88 Minutes Jon Avnet

88 Minutes Jon Avnet
88 Minute’s title is misleading. Beginning in 1997, it flashes forward nine years before the real-time clock starts ticking. Originally slated for a 2006 release, the thriller saw its debut repeatedly postponed, which, despite the irony, is never a good sign. And the film it lives down to this omen.

Al Pacino stars as Dr. Jack Gramm, a superstar professor and FBI forensic psychologist that doesn’t let his tacked-on haunted past interfere with his womanising, fine-wine imbibing, crime solving and inexplicable wealth accumulating. Life is grand until an old case comes back to pester him.

A Scream-invoking modified voice calls to give Gramm a death threat — replete with the titular time constraint — mere hours before a man he helped convict goes to the gas chamber. The temporal device should increase the tension (see The Ring) but laughable intermittent phone calls — a murderous snooze alarm that checks in every few minutes and signs off with an internal rhyme/catchphrase — and a host of thinner-than-Twiggy (too dated a reference?) interlopers grind the pace to a crawl.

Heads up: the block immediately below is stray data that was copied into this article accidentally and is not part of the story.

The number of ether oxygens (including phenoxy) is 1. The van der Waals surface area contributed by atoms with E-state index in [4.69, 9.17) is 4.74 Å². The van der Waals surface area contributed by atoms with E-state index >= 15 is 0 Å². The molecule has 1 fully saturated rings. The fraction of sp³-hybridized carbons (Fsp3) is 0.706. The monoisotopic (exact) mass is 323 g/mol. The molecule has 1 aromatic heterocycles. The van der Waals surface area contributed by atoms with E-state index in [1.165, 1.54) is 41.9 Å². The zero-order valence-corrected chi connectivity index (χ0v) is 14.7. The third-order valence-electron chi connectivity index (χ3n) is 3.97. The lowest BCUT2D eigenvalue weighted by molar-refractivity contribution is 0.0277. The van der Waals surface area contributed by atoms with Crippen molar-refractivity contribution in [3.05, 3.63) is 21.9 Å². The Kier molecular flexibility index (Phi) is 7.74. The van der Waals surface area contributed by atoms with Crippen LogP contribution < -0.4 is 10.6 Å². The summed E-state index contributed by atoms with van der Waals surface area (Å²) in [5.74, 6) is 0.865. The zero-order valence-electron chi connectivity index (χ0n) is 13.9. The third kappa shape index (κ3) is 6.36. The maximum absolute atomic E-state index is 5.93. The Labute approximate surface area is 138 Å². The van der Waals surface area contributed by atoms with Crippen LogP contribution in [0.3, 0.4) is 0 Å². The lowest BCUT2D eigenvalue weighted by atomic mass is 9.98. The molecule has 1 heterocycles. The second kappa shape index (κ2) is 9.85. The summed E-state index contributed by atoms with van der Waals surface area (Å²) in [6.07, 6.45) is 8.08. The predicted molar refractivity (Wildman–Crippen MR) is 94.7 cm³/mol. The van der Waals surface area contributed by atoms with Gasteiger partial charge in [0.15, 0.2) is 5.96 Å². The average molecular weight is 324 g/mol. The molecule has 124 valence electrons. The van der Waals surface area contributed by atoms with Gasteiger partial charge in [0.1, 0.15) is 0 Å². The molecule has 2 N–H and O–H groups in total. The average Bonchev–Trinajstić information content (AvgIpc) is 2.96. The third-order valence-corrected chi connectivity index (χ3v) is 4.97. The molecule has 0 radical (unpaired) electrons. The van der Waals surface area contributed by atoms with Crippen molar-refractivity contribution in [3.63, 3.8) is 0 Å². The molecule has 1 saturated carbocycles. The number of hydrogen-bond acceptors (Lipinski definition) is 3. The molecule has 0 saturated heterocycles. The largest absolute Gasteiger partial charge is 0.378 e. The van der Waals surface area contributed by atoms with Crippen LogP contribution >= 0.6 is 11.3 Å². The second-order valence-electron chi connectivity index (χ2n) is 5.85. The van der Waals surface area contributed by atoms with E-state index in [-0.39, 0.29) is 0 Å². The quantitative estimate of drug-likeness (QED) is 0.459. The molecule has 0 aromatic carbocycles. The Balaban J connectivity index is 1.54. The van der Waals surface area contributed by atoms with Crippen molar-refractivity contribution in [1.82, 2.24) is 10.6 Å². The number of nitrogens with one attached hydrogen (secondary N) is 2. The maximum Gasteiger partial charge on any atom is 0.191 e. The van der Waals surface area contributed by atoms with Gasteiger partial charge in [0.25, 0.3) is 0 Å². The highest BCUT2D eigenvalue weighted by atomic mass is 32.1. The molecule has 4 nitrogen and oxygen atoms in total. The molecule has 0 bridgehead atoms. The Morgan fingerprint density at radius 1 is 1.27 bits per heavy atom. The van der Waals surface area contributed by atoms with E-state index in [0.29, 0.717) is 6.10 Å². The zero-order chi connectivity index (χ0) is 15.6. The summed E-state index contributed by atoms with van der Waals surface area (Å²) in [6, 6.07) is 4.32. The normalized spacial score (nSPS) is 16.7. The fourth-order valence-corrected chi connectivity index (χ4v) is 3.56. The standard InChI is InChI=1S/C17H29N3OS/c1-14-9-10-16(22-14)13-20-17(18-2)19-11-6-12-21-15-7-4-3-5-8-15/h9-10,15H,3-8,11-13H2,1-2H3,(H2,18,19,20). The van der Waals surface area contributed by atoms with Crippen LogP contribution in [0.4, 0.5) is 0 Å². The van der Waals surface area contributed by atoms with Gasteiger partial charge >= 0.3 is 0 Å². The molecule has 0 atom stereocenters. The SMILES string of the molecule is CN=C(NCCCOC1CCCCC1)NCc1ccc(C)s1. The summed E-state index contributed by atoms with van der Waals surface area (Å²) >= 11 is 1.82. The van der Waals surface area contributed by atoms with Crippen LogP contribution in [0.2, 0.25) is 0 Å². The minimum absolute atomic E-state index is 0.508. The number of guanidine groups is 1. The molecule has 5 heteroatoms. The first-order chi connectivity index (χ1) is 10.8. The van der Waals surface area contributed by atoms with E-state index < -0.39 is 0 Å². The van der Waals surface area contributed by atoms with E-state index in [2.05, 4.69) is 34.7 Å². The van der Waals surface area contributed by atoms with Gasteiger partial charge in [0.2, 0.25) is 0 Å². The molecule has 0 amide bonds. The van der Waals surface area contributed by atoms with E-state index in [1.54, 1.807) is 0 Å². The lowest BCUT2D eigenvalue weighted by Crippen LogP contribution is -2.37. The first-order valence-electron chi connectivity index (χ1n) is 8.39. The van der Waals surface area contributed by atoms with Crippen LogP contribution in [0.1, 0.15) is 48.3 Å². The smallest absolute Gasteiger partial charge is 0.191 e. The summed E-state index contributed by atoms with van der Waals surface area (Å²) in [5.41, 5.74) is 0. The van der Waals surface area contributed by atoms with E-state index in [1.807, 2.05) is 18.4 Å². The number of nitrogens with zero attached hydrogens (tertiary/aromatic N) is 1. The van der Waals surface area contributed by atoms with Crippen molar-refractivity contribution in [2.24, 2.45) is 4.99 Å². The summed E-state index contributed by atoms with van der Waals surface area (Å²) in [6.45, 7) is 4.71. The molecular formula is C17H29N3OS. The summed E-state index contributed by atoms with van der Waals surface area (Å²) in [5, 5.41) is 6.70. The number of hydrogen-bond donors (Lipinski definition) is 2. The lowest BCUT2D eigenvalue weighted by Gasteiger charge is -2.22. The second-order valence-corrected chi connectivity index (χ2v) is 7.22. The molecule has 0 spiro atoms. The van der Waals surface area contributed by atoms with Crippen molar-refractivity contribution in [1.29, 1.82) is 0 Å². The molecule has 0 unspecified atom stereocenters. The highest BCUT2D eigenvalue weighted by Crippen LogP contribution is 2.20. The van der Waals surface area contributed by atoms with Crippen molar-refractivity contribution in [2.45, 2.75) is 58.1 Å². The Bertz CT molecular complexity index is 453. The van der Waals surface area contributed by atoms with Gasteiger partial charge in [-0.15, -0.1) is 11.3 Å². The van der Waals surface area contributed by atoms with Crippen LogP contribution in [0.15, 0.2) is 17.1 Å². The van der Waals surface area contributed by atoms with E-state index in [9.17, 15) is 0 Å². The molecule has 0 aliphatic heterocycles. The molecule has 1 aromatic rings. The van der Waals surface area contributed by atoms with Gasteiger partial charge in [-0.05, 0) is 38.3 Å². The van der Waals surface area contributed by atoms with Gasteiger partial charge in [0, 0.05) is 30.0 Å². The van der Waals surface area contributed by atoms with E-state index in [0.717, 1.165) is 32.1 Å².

Real-time can prove compelling if properly used (see Before Sunset and, to a lesser extent, Timecode), even in a thriller (see 24), and the structure’s not the real problem. Fraught with contrivances aplenty and non sequitur red hearings, falseness pervades. FBI agents refer to the killer as "the Seattle Slayer” without cracking a grin; a perpetually disaffected Gramm cracks wise while under duress; and even the supposed Seattle setting boasts tell-tale Vancouver landmarks (is that a Hastings Street sign? A Shopper’s Drugmart?).

Disappointingly, the supporting cast is littered with wasted talent, presumably pulled in Michael Corleone-style by Pacino’s involvement. Alicia Witt, Leelee Sobieski, Amy Brenneman and Deborah Kara Unger play essentially interchangeable 2-D female sycophants/assistants, while William Forsythe gets the same tough guy role he’s built a career on.

To make up for the shallowness, or perhaps because of severe near-sightedness, director Jon Avnet compensates with close-ups for everyone, but all the bulging eyes and pensive detachment in the world can’t offset the film’s slightness and overt contrivance. (Sony)